If you don’t know who King Gizzard & the Lizard Wizard are you’re probably old, like older than 21. After all, there is no Countdown anymore, and MTV, for those who watch it, is as much about ‘reality’ shows as songs. These days musicians conquer the world one YouTube view at a time. Which is why your 18-year-old gamer son or daughter knows them, or will.

The band don’t operate in old ways. This year King Gizzard have released four albums. Each album is a concept, whether it’s Murder of the Universe, Nonagon Infinity or Quarters (where each of the four tracks runs exactly 10 minutes 10 seconds). Each went top five in Australia. The band have their own record company (of course). They organise their own festival: Gizzfest. They tour the world to a significant cult following. Keyboard player Ambrose Kenny Smith’s father is an Oz music icon, Broderick Smith of The Dingoes, a country rock band of the 1970s that found favour, if not mainstream popularity, in an American scene that connected to The Band, the Stones and Lynrd Skynrd. Needless to say, Ambrose Smith understands his history and plays a mean psychedelic harmonica.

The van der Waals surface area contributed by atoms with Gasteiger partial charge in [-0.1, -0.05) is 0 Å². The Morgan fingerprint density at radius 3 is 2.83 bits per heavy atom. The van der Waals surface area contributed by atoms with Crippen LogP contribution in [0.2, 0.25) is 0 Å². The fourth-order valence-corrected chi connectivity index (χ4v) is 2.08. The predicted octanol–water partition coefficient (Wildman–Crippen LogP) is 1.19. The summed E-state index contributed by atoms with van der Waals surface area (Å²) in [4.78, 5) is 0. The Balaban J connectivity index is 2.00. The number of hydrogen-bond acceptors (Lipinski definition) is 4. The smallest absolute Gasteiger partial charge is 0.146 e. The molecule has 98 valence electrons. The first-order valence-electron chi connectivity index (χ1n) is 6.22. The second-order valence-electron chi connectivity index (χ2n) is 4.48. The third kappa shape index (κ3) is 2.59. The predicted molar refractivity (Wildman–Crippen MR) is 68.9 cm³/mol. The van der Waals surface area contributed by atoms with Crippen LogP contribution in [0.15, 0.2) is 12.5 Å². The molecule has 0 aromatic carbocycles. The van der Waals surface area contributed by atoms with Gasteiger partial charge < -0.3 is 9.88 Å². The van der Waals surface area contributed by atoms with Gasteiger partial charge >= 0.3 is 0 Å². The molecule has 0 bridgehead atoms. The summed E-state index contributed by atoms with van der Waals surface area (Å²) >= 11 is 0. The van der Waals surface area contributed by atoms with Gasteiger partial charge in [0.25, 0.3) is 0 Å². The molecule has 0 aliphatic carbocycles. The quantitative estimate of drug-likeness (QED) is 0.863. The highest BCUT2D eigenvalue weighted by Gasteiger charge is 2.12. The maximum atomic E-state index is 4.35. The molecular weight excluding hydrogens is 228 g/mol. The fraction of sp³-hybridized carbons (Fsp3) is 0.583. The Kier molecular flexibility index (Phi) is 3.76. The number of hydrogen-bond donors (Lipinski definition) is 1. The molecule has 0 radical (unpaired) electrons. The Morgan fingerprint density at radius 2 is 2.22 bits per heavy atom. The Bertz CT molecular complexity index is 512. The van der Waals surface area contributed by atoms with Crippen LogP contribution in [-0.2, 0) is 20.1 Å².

King Gizzard & the Lizard Wizard at the Fillmore, San Fransisco, 2017.

But like many great Aussie bands – AC/DC, X, INXS, even Daddy Cool – King Gizzard only really play one song. A song people can’t get enough of. For someone my age the elements of that song, though, are difficult to handle. Everything I’ve been conditioned to hate: prog, metal, nasally folky melodies, synchronised guitars. Singer Stu Mackenzie has been known to wear Yes T-shirts. FFS sometimes they play the flute.

Tonight Stu wears a ‘Mild High Club’ T shirt (with shorts), which for me might sum it up. They do this with enough AC/DC discipline and swagger in the rhythm section so that it doesn’t really matter. And anyway, the kids don’t know or care. It isn’t grandiose, or ‘classically rooted’, as we used to say about Yes. It doesn’t have endless solos like The Dead. This is tight, with the spareness and energy of surf music to match. It’s also delivered with a genuine lack of pretension and just enough geeky stage antics from Stu that it is actually… yes…  fun.